Thursday, December 21, 2006

Details about PhysMath Central

So, earlier this week I was interviewed for a longer article by the people at First Author.

I thought it would be good to share my answers with you all as it gives an insight into what we are planning for in terms of functionality for PhysMath Central. I should have stated that some of these features may not be there on launch, but it gives our development team something to aim for [sorry guys]. In any case they will be there very soon afterwards.

[FA] How do you think the research needs and/ or interests of the Physics and Maths
differ from those of biomedical researchers? How will you service cater for these

In most respects they are very similar, but physicists (and latterly mathematicians) were very prescient in seeing the benefits that the internet offers in terms of dissemination of research material, which is no real surprise given the origins of the Web. However, what is missing from is the validation and quality branding that a rigourous peer review process brings. This is why arXiv and traditional journals enjoyed a symbiotic relationship for many years. What we are hearing now from scientists is that once this peer-review process has taken place, they want those results available for free to everyone and not 'locked-up' in subscription journals. This is where open access comes in. With a history of supporting OA for many years in the biosciences, BioMed Central was well placed to expand its reach into the physical sciences.

Physicists and mathematcians do have their own habits which differ to the biosciences though, and we will be accomodating these habits with our journals. What this means in practice is that authors can submit articles in TeX format, submit directly from arXiv and even submit to PhysMath Central and arXiv simultaneously. We will also link to the main databases in physics and provide support for multi-author uploads (where there are 10s or 100s of authors) and specialist publishing entities such as astronomical objects. We will also be adopting the standard PACS and MCS codes for physics and mathematics classifications.

[FA] The physics and maths academic communities were pioneering in their adoption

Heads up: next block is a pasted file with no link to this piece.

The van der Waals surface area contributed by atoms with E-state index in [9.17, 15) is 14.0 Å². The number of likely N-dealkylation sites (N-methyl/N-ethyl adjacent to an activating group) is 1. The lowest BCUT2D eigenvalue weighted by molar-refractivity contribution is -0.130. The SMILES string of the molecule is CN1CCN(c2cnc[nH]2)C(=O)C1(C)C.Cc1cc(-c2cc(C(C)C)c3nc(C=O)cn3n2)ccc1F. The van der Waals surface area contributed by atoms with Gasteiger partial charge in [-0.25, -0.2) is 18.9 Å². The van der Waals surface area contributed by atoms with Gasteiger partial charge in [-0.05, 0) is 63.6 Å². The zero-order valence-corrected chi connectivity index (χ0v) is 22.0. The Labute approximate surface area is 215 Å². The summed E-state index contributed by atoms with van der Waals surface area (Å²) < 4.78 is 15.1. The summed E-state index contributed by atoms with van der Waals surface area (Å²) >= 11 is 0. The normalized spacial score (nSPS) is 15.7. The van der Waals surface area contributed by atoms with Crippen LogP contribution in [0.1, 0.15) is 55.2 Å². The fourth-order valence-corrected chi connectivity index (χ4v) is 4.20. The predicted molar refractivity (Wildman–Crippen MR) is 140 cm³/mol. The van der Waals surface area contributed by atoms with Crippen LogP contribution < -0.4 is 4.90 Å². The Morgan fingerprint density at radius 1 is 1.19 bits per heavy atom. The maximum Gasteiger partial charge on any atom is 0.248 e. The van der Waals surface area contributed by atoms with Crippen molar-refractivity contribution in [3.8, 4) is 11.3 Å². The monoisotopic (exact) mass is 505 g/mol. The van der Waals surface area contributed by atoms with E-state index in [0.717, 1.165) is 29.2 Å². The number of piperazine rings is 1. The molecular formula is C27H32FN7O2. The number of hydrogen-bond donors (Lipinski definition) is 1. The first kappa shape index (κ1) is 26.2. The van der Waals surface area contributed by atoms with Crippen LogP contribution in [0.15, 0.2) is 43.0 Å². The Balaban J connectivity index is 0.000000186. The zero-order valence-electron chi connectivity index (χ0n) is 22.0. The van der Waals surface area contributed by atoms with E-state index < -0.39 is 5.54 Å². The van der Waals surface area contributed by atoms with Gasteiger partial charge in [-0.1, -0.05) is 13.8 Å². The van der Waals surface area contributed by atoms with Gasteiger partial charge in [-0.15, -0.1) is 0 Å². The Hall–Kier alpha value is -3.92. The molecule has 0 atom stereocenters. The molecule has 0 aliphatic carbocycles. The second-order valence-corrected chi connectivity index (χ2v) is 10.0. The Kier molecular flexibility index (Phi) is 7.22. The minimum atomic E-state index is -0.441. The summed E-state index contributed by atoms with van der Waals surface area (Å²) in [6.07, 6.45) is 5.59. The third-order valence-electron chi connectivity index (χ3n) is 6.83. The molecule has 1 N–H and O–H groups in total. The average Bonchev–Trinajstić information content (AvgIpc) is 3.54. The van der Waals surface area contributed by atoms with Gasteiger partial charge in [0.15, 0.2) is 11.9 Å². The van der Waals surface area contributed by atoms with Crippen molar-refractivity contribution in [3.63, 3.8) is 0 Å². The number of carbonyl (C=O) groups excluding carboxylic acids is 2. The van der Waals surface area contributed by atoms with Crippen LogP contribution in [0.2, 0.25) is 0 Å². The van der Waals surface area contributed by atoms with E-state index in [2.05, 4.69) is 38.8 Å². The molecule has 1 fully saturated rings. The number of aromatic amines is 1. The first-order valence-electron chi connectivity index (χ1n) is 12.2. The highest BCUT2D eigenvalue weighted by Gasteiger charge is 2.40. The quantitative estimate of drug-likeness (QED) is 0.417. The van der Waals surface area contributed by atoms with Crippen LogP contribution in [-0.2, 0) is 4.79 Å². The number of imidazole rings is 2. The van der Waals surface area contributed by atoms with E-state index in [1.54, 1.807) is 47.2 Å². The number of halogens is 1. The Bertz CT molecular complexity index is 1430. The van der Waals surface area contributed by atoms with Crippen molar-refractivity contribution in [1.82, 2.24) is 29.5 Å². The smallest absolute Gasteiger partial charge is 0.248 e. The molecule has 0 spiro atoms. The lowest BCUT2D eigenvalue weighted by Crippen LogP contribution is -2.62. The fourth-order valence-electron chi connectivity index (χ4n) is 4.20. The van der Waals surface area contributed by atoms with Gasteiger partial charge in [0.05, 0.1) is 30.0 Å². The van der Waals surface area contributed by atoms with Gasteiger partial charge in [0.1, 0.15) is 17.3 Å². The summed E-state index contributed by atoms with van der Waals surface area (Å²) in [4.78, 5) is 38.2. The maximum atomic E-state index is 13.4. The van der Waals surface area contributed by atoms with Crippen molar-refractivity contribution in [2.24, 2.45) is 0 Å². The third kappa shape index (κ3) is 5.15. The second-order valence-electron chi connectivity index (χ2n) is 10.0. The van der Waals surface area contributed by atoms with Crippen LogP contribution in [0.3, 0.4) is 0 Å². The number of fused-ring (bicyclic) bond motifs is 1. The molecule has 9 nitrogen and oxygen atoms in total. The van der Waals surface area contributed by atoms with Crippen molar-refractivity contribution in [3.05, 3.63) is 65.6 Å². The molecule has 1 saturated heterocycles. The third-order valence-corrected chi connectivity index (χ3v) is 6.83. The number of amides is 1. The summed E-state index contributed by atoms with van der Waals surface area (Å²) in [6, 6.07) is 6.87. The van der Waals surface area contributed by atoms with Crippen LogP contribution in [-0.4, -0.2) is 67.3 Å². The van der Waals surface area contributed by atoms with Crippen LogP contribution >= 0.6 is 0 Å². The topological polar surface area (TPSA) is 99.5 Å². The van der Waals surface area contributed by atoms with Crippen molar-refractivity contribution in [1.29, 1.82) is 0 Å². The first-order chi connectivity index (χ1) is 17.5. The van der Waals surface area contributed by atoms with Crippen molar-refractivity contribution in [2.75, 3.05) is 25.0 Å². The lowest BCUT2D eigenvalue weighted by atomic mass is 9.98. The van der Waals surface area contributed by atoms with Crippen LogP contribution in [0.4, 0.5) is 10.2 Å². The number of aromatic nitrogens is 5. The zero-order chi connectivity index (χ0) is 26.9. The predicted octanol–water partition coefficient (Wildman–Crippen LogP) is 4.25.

of open access, notably with the founding of Arxiv. You also have experience in the commercial sector. How will you work with and borrow from the experience of both these sectors?

We are a commercial company provding an open access service. From a commercial standpoint open access makes sense. Scientists are demanding it and it is almost seen as unethical in some fields to publish results in a subscription journal. It is difficult to see the future of subscription journals as rosy.

But open access does not necessarily imply 'free'. If we are based on a sound financial footing, that bodes well for the long-term future of open access. We are not dependent on grants or philanthropy and will be able to grow with the growing interest in open access in the future.

[FA] You recently promised to take advantage of new technologies to communicate research
findings clearly and to meet the challenges of the future. Can you give some examples of these
technologies and how you believe they will change the ways scientists research, collaborate and publish?

Sure - this is one of the most exciting parts of working in open access. Not only can we develop tools and services around our data, but anyone can. All articles are available, for free, to anyone in fully-formed XML, so we hope to see some suite of services like 'Google Labs' develop around this data.

However, for our part we intend to use new technology to support the scientific process in many ways. Apart from the tight arXiv integration already mentioned we are also going to use wikis with the editorial board members to refine the scope of the journals, journal blogs to inform everyone of editorial developments, OAI-PMH to update A&I services, RSS for journal content updates, multimedia to support the online text, comments from readers on each article, and we are very keen in working on ways to further structure and open up our data to other services. Other developments, such as 'tagging' of articles and refining the peer-review process will be considered if there is an appetite for it from the community we serve.

There is also an increasing drive to make raw data of experimental results available alongside the article itself. For particle collision data, for example, this would be problematic given the sheer volume of data - but this barrier will come down with time and for some fields it is already possible to publish raw data, so we will be investigating this option in the coming weeks.


Blogger Anna said...

Thanks for the interview! The full text is now online at


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